New nursery to breed cactus-eating insect

Posted 08 September 2021.

A partnership between the SA Arid Lands Landscape Board and the Port Augusta City Council will see a tiny insect bred to tackle opuntia (cactus) infestations around Port Augusta and the surrounding SA Arid Lands region.

A tiny biocontrol insect, cochineal measures between 1-5mm and is a natural fighter of Opuntia infestations. Left untreated, cactus infestations such as jumping cholla and wheel cactus will spread until they smother natural species, and can pose a threat to native animals and birds.

The partnership between Council and the Board has seen a cochineal breeding nursery constructed at the Australian Arid Lands Botanic Garden which ensures strong strains of cochineal can be easily accessed by the SA Arid Lands community and council staff.  Until the nursery was built, the cochineal could only be harvested from cacti infestations in the region, which are often hundreds of kilometres away.

Cochineal is very host specific with four strains being bred at the facility specific to five cacti species found in the SA Arid Lands Region: Wheel cactus (Opuntia robusta), Engelmann’s cactus (Opuntia engelmannii), Devil’s rope cactus (Cylindropuntia imbricata), Coral cactus (Cylindropuntia fulgida var. mamillata) and Jumping cholla (Cylindropuntia prolifera).

In the breeding nursery, infected opuntia pads are added to crates of fresh pads, allowing the cochineal to spread to clean material that can later be released on opuntia in the field.

While cochineal was first released in the Flinders Ranges about 12 years ago to tackle wheel cactus, the board conducted its first cochineal trials on Coral cactus at Lake Everard in November 2017. Almost four years on, the results have been overwhelming with almost all plants in the sizeable infestation dead.  Since then the board has extended its work with cochineal, recording similar results on infestations throughout the region, with 26 properties currently engaged.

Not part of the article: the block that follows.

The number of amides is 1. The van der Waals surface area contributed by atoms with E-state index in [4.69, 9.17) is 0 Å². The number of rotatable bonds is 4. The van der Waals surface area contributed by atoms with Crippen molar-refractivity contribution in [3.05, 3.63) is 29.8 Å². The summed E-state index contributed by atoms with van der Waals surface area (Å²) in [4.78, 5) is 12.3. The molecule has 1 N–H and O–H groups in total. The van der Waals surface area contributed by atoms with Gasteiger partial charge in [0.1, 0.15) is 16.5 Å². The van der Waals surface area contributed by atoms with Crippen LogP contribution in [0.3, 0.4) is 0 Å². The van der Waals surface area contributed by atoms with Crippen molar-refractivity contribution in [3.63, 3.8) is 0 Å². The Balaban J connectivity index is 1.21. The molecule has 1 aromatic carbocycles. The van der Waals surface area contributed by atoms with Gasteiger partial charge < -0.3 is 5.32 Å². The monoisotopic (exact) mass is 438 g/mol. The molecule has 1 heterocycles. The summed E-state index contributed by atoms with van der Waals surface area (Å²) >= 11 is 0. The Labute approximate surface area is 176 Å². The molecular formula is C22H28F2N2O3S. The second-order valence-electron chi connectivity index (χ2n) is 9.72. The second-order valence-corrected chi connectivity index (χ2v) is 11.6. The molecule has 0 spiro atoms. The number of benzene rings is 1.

SA Arid Lands Landscape Board Presiding Member Ross Sawers said cochineal is proving to be a key tool in tackling opuntia species throughout the region, with the work of board staff in identifying effective strains for specific cactus being recognised at a national level.

“The work we are doing with the broader SA Arid Lands community is making a real impact in controlling opuntia infestations across our region.  We are really pleased to be able to partner with the Port Augusta City Council to expand the capacity to grow cochineal in a controlled environment to ensure we have easily accessible stock for council staff and community across the region.”

Port Augusta City Council CEO John Banks said the cochineal breeding facility was a really good opportunity to partner with the SA Arid Lands Board which had Port Augusta added to its region in July last year.

“This is great partnership and positive news for Council as we now have a cost-effective control measure at our disposal to tackle some of the opuntia species across our council area,” Mr Banks said.

 

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